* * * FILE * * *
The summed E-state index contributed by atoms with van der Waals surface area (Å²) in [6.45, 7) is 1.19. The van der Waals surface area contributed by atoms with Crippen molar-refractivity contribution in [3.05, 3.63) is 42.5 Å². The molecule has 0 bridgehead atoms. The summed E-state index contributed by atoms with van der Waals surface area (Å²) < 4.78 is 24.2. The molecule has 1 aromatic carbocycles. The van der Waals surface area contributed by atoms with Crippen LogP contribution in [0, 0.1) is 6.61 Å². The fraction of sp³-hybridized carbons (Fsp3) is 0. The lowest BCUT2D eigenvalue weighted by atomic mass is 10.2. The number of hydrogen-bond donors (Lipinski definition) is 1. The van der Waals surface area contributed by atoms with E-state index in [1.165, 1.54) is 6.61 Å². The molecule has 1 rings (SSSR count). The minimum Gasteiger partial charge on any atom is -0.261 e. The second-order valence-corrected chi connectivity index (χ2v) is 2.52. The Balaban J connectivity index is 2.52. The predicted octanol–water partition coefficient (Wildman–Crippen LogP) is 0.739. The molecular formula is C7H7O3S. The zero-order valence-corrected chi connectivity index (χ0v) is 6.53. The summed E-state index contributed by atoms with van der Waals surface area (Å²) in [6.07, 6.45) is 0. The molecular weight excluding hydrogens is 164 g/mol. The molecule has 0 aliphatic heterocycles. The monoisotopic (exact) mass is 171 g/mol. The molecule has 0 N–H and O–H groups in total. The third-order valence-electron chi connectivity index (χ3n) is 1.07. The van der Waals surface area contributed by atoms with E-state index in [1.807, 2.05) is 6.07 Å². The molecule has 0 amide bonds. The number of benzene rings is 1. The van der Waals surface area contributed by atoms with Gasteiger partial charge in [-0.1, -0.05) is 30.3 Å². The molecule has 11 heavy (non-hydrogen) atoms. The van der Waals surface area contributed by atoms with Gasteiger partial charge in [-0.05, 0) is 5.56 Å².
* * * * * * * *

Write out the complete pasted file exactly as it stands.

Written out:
The summed E-state index contributed by atoms with van der Waals surface area (Å²) in [6.45, 7) is 1.19. The van der Waals surface area contributed by atoms with Crippen molar-refractivity contribution in [3.05, 3.63) is 42.5 Å². The molecule has 0 bridgehead atoms. The summed E-state index contributed by atoms with van der Waals surface area (Å²) < 4.78 is 24.2. The molecule has 1 aromatic carbocycles. The van der Waals surface area contributed by atoms with Crippen LogP contribution in [0, 0.1) is 6.61 Å². The fraction of sp³-hybridized carbons (Fsp3) is 0. The lowest BCUT2D eigenvalue weighted by atomic mass is 10.2. The number of hydrogen-bond donors (Lipinski definition) is 1. The van der Waals surface area contributed by atoms with E-state index in [1.165, 1.54) is 6.61 Å². The molecule has 1 rings (SSSR count). The minimum Gasteiger partial charge on any atom is -0.261 e. The second-order valence-corrected chi connectivity index (χ2v) is 2.52. The Balaban J connectivity index is 2.52. The predicted octanol–water partition coefficient (Wildman–Crippen LogP) is 0.739. The molecular formula is C7H7O3S. The zero-order valence-corrected chi connectivity index (χ0v) is 6.53. The summed E-state index contributed by atoms with van der Waals surface area (Å²) in [6.07, 6.45) is 0. The molecular weight excluding hydrogens is 164 g/mol. The molecule has 0 aliphatic heterocycles. The monoisotopic (exact) mass is 171 g/mol. The molecule has 0 N–H and O–H groups in total. The third-order valence-electron chi connectivity index (χ3n) is 1.07. The van der Waals surface area contributed by atoms with E-state index in [1.807, 2.05) is 6.07 Å². The molecule has 0 amide bonds. The number of benzene rings is 1. The van der Waals surface area contributed by atoms with Gasteiger partial charge in [-0.1, -0.05) is 30.3 Å². The molecule has 11 heavy (non-hydrogen) atoms. The van der Waals surface area contributed by atoms with Gasteiger partial charge in [-0.05, 0) is 5.56 Å².